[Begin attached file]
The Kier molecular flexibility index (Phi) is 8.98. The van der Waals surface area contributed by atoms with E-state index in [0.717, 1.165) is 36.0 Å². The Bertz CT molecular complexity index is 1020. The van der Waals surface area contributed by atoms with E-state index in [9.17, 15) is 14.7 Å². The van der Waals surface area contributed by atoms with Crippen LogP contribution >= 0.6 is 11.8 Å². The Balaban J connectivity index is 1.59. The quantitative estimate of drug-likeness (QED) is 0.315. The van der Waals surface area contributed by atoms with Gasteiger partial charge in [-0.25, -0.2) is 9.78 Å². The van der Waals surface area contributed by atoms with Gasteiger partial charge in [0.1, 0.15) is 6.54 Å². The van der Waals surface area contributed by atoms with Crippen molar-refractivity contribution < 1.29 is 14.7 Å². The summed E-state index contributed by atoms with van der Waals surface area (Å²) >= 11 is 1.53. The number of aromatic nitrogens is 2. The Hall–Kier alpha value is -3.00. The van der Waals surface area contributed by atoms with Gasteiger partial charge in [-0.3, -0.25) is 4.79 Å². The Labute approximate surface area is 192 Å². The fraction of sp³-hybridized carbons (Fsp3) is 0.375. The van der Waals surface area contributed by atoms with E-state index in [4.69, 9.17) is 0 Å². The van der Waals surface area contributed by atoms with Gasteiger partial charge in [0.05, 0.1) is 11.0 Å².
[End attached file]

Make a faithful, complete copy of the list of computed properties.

The Kier molecular flexibility index (Phi) is 8.98. The van der Waals surface area contributed by atoms with E-state index in [0.717, 1.165) is 36.0 Å². The Bertz CT molecular complexity index is 1020. The van der Waals surface area contributed by atoms with E-state index in [9.17, 15) is 14.7 Å². The van der Waals surface area contributed by atoms with Crippen LogP contribution >= 0.6 is 11.8 Å². The Balaban J connectivity index is 1.59. The quantitative estimate of drug-likeness (QED) is 0.315. The van der Waals surface area contributed by atoms with Gasteiger partial charge in [-0.25, -0.2) is 9.78 Å². The van der Waals surface area contributed by atoms with Gasteiger partial charge in [0.1, 0.15) is 6.54 Å². The van der Waals surface area contributed by atoms with Crippen molar-refractivity contribution < 1.29 is 14.7 Å². The summed E-state index contributed by atoms with van der Waals surface area (Å²) >= 11 is 1.53. The number of aromatic nitrogens is 2. The Hall–Kier alpha value is -3.00. The van der Waals surface area contributed by atoms with Gasteiger partial charge in [-0.3, -0.25) is 4.79 Å². The Labute approximate surface area is 192 Å². The fraction of sp³-hybridized carbons (Fsp3) is 0.375. The van der Waals surface area contributed by atoms with E-state index in [4.69, 9.17) is 0 Å². The van der Waals surface area contributed by atoms with Gasteiger partial charge in [0.05, 0.1) is 11.0 Å².